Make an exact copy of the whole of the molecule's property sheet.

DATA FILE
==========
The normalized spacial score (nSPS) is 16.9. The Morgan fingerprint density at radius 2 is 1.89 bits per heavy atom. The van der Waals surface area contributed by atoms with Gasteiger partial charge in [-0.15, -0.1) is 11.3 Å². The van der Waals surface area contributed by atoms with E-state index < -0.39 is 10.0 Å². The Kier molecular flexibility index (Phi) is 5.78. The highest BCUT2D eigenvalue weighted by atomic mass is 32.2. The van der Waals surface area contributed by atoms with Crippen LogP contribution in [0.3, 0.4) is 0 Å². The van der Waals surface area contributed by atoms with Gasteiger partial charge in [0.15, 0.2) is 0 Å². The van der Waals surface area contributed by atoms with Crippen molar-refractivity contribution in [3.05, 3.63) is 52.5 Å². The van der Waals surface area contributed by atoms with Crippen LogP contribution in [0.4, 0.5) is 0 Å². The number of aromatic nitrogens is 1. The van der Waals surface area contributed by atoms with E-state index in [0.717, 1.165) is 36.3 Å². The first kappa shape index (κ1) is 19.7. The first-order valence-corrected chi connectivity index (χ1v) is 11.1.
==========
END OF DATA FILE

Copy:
The normalized spacial score (nSPS) is 16.9. The Morgan fingerprint density at radius 2 is 1.89 bits per heavy atom. The van der Waals surface area contributed by atoms with Gasteiger partial charge in [-0.15, -0.1) is 11.3 Å². The van der Waals surface area contributed by atoms with E-state index < -0.39 is 10.0 Å². The Kier molecular flexibility index (Phi) is 5.78. The highest BCUT2D eigenvalue weighted by atomic mass is 32.2. The van der Waals surface area contributed by atoms with Crippen LogP contribution in [0.3, 0.4) is 0 Å². The van der Waals surface area contributed by atoms with Gasteiger partial charge in [0.15, 0.2) is 0 Å². The van der Waals surface area contributed by atoms with Crippen molar-refractivity contribution in [3.05, 3.63) is 52.5 Å². The van der Waals surface area contributed by atoms with Crippen LogP contribution in [0.4, 0.5) is 0 Å². The number of aromatic nitrogens is 1. The van der Waals surface area contributed by atoms with E-state index in [0.717, 1.165) is 36.3 Å². The first kappa shape index (κ1) is 19.7. The first-order valence-corrected chi connectivity index (χ1v) is 11.1.